By Jen Rini
A critical ruling by the U.S. Supreme Court on Thursday saved more than 19,000 Delawareans from potentially losing their health coverage.
By a vote of 6-3, the court ruled the government subsidies that made Obamacare affordable for millions are valid through all Obamacare marketplaces, not just those run exclusively by the states.
"I am pleased that those individuals do not have to be worried about the uncertainly about that financial assistance," Delaware Health Secretary Rita Landgraf said hours after the court's decision.
"This decision further affirms the importance of access to health care ..."
The case, King v. Burwell, questioned a statute in the Affordable Care Act (ACA) that describes who is eligible for government subsidies on health plans offered through Obamacare marketplaces. The plaintiffs argued the written language of the law allows subsidies – in the form of tax credits – only for people who get their insurance through a marketplace "established by the state," not marketplaces working with the federal government.
Delaware, along with seven other states, has a state-federal partnership, which acts as a hybrid. The feds provide the technology, while Delaware does the outreach. If the court had ruled in favor of the plaintiffs, 85.4 percent of the 22,397 Delawareans who receive subsidies may not have been able to afford coverage. Their average tax credit is $265.
"I'm incredibly excited that the Supreme Court got it right," said Donald Morton, pastor of Perfected Life Church, who helped enroll hundreds of Delawareans in insurance plans as a marketplace guide with Brandywine Women's Health Associates.
Though he has an Obamacare plan, Morton wasn't eligible for the subsidies himself. But, he said, he saw many who rely on those tax credits to help them make important health care decisions.
Morton was without health insurance for 30 years and immediately saw the benefit. At one of his first doctor's appointments, he got a cancer diagnosis.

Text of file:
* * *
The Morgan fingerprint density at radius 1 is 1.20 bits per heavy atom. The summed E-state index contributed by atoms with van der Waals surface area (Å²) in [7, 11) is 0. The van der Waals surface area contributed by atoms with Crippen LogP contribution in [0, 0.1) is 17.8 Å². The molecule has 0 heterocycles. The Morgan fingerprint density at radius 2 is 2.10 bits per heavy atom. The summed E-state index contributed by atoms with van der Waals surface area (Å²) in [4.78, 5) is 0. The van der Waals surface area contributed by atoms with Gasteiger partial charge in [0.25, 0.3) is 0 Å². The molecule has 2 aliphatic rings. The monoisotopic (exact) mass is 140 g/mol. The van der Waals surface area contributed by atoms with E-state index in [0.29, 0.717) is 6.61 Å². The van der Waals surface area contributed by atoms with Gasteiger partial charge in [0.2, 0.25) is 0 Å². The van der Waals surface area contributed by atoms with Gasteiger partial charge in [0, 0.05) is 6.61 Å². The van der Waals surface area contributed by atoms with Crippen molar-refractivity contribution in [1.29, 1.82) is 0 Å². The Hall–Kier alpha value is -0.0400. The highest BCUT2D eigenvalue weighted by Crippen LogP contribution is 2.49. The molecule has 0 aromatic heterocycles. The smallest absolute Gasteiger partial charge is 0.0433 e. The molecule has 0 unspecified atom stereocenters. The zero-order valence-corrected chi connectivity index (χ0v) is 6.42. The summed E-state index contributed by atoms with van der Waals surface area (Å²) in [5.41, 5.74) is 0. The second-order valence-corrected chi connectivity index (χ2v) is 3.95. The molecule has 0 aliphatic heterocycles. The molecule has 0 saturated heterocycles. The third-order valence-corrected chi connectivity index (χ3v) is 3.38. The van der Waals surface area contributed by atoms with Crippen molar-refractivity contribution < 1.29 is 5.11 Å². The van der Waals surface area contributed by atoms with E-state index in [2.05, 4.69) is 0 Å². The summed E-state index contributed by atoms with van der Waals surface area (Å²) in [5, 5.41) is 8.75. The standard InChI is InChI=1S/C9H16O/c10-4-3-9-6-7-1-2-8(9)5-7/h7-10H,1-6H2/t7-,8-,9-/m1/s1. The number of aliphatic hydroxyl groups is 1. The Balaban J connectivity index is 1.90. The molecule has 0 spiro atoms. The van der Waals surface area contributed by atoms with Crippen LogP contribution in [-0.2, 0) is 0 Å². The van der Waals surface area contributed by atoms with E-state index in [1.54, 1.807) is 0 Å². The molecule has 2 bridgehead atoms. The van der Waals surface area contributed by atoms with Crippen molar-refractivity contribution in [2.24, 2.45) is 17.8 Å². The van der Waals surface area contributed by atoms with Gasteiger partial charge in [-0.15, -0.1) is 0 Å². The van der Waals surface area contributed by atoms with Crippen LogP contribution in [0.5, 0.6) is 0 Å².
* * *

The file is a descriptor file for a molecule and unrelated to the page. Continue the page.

"I wouldn't be alive if I wasn't able to go to the doctor," Morton said. "I'm eternally grateful."
It is indisputable that the authors of the ACA intended for Americans in every state to have access to health insurance tax credits, U.S. Sen. Chris Coons, D-Del., said in a statement.
"Today's Supreme Court decision is a victory for millions of middle-class and low-income Americans who will continue to have access to affordable health insurance," Coons said.
Added, senior Sen. Tom Carper, D-Del., "I hope we can now move forward together to improve the ACA and strengthen our country's health care system."
Chief Justice John Roberts wrote in the majority opinion that, "Congress passed the Affordable Care Act to improve health insurance markets, not to destroy them."
Roberts' response was the biggest surprise to John Culhane, law professor and co-director of the Family Health Law and Policy Institute at Widener University.
The health law could have been written better, Culhane said, but the intent was not to make it more difficult for people to get insurance. The intricacies of the Affordable Care Act should be worked out in the political process, he added, not the courts.
"You could say it's a victory for the Obama administration, but really it's a victory for people who now have insurance," Culhane said.
The agent and broker community is relieved that the subsidies are no longer in jeopardy, Nick Moriello, president and chief executive officer of Health Insurance Associates brokerage firm in Newark, said in an email.
"Now, federal focus can shift to legislation to make healthcare reform more workable for individuals and businesses," he said.
Delaware and 33 other states who are in partnership with the federal government to offer health insurance on the marketplace had been watching for weeks to see how the high court would interpret the rule.
If the court had ruled in favor of the plaintiffs, millions of people would have had their tax credits taken away, forcing them to make a decision of whether or not to keep their health plans.
In anticipation of that, Delaware officials filed and won a "conditional approval" from the feds to form a state-run Obamacare marketplace so Delawareans who received subsidies could still keep them.
Even though the move is no longer necessary, the state is still evaluating whether it would be best for Delawareans, Landgraf said. The cost could be prohibitive, especially on the tech side and the cost the state would have to bear.
"The last thing Delaware wanted to do is add more cost to the premiums and co-pays in order to sustain an information technology platform," she said.
She anticipates the state to make a decision by July.